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Change is Gonna Come

Last night’s Game of Thrones season premier had more than six million views on HBO’s streaming services. Add to this the 10 million viewers who watched the premier through the traditional method of tuning their set top box to HBO and you have a whopping 16 million people watching the same episode of television in a compressed period of time. This number sounds large because it is: not only was it the most-watched Game of Thrones episode to date, it was the most-watched episode of any modern prestige television show. Breaking Bad’s series finale drew 10.3 million viewers, far more than any episode before; The Sopranos’ peaked at 11.9 million viewers for its series finale; and Mad Men drew a paltry three and a half million viewers on its strongest night.

Since its premier in 2011, each Game of Thrones season has averaged more viewers than the last, and there have often been jumps of up to a million viewers between the previous season finale and the new season premier. But only 8.89 million people watched “The Winds of Winter,” last season’s finale, on the night it aired, nearly half as many as watched “Dragonstone.” For the weeks leading up to the premier, the internet went into overdrive, with publications pumping out every possible Game of Thrones-themed article their poor writers could pitch. Now, in the wake of each episode airing, there will be an outpouring of responses (of which this review is just the tiniest drop) aimed squarely at the people who have just watched the episode.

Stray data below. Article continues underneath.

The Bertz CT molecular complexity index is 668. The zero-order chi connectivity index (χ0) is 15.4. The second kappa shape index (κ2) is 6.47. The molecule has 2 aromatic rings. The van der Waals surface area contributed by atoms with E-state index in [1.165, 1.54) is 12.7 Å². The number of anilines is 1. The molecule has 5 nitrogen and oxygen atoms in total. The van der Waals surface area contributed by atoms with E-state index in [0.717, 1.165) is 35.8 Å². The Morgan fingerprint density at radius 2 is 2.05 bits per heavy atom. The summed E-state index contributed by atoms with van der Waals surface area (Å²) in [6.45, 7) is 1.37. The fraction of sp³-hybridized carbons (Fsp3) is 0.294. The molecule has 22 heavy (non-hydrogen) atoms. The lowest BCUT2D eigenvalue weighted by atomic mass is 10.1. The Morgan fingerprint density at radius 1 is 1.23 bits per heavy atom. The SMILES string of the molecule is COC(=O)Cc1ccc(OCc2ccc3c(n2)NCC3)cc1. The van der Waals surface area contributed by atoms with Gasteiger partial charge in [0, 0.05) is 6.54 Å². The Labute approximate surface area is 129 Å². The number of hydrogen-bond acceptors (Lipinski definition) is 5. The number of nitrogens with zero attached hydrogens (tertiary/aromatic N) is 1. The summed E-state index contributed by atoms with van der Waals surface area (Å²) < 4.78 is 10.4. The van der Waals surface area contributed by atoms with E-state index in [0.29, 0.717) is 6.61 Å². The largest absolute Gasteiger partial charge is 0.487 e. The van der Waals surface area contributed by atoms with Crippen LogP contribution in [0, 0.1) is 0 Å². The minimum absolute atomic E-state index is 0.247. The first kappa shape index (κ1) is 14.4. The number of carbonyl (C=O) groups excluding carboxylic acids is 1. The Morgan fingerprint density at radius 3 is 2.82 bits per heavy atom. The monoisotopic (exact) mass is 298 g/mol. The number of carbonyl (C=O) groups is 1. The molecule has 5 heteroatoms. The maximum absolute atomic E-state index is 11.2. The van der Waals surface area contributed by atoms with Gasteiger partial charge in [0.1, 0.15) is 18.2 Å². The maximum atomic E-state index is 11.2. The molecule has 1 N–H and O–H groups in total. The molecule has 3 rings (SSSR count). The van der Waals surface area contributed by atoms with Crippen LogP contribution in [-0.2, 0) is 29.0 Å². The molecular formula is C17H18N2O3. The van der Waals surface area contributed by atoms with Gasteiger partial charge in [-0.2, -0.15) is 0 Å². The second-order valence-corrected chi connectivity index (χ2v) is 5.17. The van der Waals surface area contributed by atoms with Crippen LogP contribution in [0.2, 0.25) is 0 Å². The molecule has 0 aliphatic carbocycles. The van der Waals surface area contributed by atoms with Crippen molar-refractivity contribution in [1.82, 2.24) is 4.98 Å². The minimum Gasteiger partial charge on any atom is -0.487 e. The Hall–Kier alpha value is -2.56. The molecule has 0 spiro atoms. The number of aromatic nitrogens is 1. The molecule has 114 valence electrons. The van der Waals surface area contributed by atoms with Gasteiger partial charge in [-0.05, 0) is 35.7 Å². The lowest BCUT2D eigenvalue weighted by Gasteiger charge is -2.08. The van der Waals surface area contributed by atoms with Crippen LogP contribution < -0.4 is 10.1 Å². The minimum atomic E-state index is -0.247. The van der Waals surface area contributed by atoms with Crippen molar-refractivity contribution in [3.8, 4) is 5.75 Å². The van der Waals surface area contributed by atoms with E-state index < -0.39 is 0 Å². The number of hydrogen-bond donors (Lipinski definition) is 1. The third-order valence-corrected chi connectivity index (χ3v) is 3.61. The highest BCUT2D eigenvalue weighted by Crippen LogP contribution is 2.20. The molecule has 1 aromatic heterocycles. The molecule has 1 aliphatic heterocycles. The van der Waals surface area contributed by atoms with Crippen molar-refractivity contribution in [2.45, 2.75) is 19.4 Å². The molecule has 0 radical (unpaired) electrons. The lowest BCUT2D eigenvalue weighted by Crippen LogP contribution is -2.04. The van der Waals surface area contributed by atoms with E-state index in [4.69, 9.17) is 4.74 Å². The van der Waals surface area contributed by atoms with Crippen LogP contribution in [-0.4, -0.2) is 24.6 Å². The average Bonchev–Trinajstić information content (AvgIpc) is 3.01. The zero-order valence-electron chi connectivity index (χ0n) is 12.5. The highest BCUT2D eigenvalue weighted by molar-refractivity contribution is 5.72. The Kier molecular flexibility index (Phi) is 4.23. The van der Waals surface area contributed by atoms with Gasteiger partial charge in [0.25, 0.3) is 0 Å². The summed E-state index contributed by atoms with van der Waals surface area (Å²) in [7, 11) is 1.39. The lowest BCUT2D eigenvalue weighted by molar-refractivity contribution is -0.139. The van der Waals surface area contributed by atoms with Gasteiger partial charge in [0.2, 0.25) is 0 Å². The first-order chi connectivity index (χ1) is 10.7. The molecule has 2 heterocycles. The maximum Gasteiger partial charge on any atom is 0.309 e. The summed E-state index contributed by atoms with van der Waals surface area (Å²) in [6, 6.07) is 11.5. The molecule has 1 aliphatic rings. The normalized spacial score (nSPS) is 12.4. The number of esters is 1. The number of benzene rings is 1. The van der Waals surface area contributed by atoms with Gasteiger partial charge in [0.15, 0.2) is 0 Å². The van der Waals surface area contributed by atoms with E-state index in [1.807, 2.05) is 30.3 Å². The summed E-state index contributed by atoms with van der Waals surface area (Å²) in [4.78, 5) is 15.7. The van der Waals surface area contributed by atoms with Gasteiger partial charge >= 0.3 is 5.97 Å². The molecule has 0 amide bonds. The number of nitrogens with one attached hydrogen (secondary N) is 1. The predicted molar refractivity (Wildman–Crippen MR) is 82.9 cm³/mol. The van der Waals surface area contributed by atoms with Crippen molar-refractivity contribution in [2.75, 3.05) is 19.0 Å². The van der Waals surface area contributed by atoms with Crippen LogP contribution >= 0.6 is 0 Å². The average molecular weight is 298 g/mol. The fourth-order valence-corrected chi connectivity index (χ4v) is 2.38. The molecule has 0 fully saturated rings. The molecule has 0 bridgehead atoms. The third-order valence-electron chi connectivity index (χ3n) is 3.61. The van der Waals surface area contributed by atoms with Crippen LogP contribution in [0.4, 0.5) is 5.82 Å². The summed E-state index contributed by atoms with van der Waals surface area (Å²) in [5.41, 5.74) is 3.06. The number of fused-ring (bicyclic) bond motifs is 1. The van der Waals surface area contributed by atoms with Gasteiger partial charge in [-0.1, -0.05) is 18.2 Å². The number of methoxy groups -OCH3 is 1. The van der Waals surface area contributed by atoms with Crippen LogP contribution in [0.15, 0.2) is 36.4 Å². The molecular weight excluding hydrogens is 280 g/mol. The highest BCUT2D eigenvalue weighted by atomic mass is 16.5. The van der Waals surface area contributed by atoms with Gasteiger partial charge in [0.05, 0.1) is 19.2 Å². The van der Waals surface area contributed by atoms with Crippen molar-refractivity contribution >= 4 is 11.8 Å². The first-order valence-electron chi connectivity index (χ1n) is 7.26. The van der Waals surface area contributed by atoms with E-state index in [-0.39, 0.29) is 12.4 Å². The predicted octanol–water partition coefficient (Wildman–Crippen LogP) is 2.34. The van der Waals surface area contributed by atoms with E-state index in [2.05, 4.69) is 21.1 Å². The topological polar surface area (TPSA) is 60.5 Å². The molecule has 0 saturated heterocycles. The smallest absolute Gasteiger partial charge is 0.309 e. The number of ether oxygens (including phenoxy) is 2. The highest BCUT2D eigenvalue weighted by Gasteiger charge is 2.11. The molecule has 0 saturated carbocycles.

Benioff and Weiss have access to the same responses, and, if “Dragonstone” is any indication, they are continuing their pattern of using the show as a platform to respond to criticism about the show. In doing so, they have changed Game of Thrones from a confident (if adolescent) rebuttal to decades of Tolkein-inspired fantasy into just another piece in that selfsame tradition.

One easily-graspable example of this kind of adjustment is the removal of sexposition from the show’s repertoire. While problematic for reasons both narrative and cultural, the practice of dropping gratuitous sex into an expository scene was integral to Game of Thrones’ identity during its formative years. The term was coined by a reviewer during the show’s second season, and, as “sexposition” became synonymous with Game of Thrones, those types of scenes grew fewer and further between as viewership numbers steadily increased.

Another (gross) example of the show’s shifting mores is Emilia Clarke’s changing attitude towards nudity. Clarke was naked on screen routinely during the show’s first three seasons before putting her foot down prior to the fourth. Then, to everyone’s surprise, she appeared nude again in last season’s “Book of the Stranger.” The circumstances of this shift are familiar to regular viewers: instead of her nudity representing her vulnerability, it was used to show how she had triumphed over her (male) foes, once again emerging unburnt from a fire.